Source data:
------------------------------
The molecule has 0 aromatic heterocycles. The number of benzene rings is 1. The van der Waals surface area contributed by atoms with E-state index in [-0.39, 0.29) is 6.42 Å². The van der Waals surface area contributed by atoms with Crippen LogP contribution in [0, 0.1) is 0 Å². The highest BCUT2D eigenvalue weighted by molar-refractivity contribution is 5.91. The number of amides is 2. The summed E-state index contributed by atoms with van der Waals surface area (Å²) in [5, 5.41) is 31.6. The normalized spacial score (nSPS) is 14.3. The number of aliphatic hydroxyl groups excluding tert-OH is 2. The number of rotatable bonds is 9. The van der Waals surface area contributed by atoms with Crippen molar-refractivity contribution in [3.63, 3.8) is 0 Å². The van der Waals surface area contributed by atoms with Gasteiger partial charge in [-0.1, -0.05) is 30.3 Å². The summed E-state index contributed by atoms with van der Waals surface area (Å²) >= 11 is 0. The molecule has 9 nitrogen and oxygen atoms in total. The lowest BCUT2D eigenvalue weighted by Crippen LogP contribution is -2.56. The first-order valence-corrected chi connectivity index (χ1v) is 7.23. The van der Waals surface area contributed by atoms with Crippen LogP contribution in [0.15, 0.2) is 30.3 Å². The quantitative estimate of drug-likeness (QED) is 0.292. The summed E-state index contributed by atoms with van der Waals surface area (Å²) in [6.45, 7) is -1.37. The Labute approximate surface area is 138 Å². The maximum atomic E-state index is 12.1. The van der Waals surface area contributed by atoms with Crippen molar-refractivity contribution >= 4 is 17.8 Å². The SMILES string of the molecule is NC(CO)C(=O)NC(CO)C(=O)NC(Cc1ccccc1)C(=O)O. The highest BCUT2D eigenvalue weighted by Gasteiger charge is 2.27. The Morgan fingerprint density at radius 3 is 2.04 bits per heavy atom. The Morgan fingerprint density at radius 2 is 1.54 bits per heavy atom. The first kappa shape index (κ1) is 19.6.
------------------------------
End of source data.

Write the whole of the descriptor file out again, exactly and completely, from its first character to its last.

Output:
The molecule has 0 aromatic heterocycles. The number of benzene rings is 1. The van der Waals surface area contributed by atoms with E-state index in [-0.39, 0.29) is 6.42 Å². The van der Waals surface area contributed by atoms with Crippen LogP contribution in [0, 0.1) is 0 Å². The highest BCUT2D eigenvalue weighted by molar-refractivity contribution is 5.91. The number of amides is 2. The summed E-state index contributed by atoms with van der Waals surface area (Å²) in [5, 5.41) is 31.6. The normalized spacial score (nSPS) is 14.3. The number of aliphatic hydroxyl groups excluding tert-OH is 2. The number of rotatable bonds is 9. The van der Waals surface area contributed by atoms with Crippen molar-refractivity contribution in [3.63, 3.8) is 0 Å². The van der Waals surface area contributed by atoms with Gasteiger partial charge in [-0.1, -0.05) is 30.3 Å². The summed E-state index contributed by atoms with van der Waals surface area (Å²) >= 11 is 0. The molecule has 9 nitrogen and oxygen atoms in total. The lowest BCUT2D eigenvalue weighted by Crippen LogP contribution is -2.56. The first-order valence-corrected chi connectivity index (χ1v) is 7.23. The van der Waals surface area contributed by atoms with Crippen LogP contribution in [0.15, 0.2) is 30.3 Å². The quantitative estimate of drug-likeness (QED) is 0.292. The summed E-state index contributed by atoms with van der Waals surface area (Å²) in [6.45, 7) is -1.37. The Labute approximate surface area is 138 Å². The maximum atomic E-state index is 12.1. The van der Waals surface area contributed by atoms with Crippen molar-refractivity contribution >= 4 is 17.8 Å². The SMILES string of the molecule is NC(CO)C(=O)NC(CO)C(=O)NC(Cc1ccccc1)C(=O)O. The highest BCUT2D eigenvalue weighted by Gasteiger charge is 2.27. The Morgan fingerprint density at radius 3 is 2.04 bits per heavy atom. The Morgan fingerprint density at radius 2 is 1.54 bits per heavy atom. The first kappa shape index (κ1) is 19.6.